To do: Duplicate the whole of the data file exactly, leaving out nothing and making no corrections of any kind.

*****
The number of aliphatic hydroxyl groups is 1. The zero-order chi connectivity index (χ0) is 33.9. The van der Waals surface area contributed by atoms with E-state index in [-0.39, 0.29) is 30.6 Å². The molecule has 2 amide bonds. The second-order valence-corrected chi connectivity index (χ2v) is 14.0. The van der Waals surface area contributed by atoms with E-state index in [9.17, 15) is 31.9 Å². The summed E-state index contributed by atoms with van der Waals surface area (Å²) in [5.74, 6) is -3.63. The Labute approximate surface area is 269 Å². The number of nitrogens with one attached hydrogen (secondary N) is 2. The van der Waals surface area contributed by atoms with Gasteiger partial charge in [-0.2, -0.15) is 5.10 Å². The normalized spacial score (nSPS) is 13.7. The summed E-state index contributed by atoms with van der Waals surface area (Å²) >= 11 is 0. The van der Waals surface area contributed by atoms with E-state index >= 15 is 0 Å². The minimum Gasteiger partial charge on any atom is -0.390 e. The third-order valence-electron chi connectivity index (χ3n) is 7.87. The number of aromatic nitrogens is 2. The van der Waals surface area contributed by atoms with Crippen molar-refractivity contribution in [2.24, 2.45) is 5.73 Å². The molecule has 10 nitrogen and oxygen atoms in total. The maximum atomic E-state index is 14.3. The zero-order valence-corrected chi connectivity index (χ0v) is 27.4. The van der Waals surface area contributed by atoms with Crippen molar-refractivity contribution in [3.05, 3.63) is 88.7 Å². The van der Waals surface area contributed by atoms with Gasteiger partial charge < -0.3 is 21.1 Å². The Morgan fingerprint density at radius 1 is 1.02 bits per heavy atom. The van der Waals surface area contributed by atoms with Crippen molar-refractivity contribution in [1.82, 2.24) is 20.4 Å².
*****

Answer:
The number of aliphatic hydroxyl groups is 1. The zero-order chi connectivity index (χ0) is 33.9. The van der Waals surface area contributed by atoms with E-state index in [-0.39, 0.29) is 30.6 Å². The molecule has 2 amide bonds. The second-order valence-corrected chi connectivity index (χ2v) is 14.0. The van der Waals surface area contributed by atoms with E-state index in [9.17, 15) is 31.9 Å². The summed E-state index contributed by atoms with van der Waals surface area (Å²) in [5.74, 6) is -3.63. The Labute approximate surface area is 269 Å². The number of nitrogens with one attached hydrogen (secondary N) is 2. The van der Waals surface area contributed by atoms with Gasteiger partial charge in [-0.2, -0.15) is 5.10 Å². The normalized spacial score (nSPS) is 13.7. The summed E-state index contributed by atoms with van der Waals surface area (Å²) >= 11 is 0. The van der Waals surface area contributed by atoms with E-state index >= 15 is 0 Å². The minimum Gasteiger partial charge on any atom is -0.390 e. The third-order valence-electron chi connectivity index (χ3n) is 7.87. The number of aromatic nitrogens is 2. The van der Waals surface area contributed by atoms with Crippen molar-refractivity contribution in [2.24, 2.45) is 5.73 Å². The molecule has 10 nitrogen and oxygen atoms in total. The maximum atomic E-state index is 14.3. The zero-order valence-corrected chi connectivity index (χ0v) is 27.4. The van der Waals surface area contributed by atoms with Crippen molar-refractivity contribution in [3.05, 3.63) is 88.7 Å². The van der Waals surface area contributed by atoms with Gasteiger partial charge < -0.3 is 21.1 Å². The Morgan fingerprint density at radius 1 is 1.02 bits per heavy atom. The van der Waals surface area contributed by atoms with Crippen molar-refractivity contribution in [1.82, 2.24) is 20.4 Å².